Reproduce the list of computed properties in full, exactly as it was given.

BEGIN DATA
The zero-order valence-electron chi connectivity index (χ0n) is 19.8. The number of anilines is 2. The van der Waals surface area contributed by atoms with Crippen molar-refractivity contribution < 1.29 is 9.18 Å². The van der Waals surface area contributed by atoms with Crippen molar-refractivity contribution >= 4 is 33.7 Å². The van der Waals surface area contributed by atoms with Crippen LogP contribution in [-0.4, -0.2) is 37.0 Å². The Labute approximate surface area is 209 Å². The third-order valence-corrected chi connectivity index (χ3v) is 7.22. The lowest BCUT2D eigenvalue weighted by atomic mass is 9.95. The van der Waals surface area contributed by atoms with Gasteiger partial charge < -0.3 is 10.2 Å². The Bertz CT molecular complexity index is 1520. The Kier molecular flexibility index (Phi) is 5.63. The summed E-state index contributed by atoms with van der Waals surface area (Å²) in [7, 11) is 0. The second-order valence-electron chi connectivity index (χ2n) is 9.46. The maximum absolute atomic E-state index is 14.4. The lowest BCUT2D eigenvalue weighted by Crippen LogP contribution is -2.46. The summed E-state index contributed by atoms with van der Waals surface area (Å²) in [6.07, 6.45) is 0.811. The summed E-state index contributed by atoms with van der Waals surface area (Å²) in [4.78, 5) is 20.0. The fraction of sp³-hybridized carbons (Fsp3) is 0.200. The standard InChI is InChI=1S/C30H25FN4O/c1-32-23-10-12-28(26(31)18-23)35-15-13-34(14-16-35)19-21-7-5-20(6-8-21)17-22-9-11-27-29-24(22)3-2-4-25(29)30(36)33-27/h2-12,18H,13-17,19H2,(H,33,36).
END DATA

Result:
The zero-order valence-electron chi connectivity index (χ0n) is 19.8. The number of anilines is 2. The van der Waals surface area contributed by atoms with Crippen molar-refractivity contribution < 1.29 is 9.18 Å². The van der Waals surface area contributed by atoms with Crippen molar-refractivity contribution >= 4 is 33.7 Å². The van der Waals surface area contributed by atoms with Crippen LogP contribution in [-0.4, -0.2) is 37.0 Å². The Labute approximate surface area is 209 Å². The third-order valence-corrected chi connectivity index (χ3v) is 7.22. The lowest BCUT2D eigenvalue weighted by atomic mass is 9.95. The van der Waals surface area contributed by atoms with Gasteiger partial charge < -0.3 is 10.2 Å². The Bertz CT molecular complexity index is 1520. The Kier molecular flexibility index (Phi) is 5.63. The summed E-state index contributed by atoms with van der Waals surface area (Å²) in [7, 11) is 0. The second-order valence-electron chi connectivity index (χ2n) is 9.46. The maximum absolute atomic E-state index is 14.4. The lowest BCUT2D eigenvalue weighted by Crippen LogP contribution is -2.46. The summed E-state index contributed by atoms with van der Waals surface area (Å²) in [6.07, 6.45) is 0.811. The summed E-state index contributed by atoms with van der Waals surface area (Å²) in [4.78, 5) is 20.0. The fraction of sp³-hybridized carbons (Fsp3) is 0.200. The standard InChI is InChI=1S/C30H25FN4O/c1-32-23-10-12-28(26(31)18-23)35-15-13-34(14-16-35)19-21-7-5-20(6-8-21)17-22-9-11-27-29-24(22)3-2-4-25(29)30(36)33-27/h2-12,18H,13-17,19H2,(H,33,36).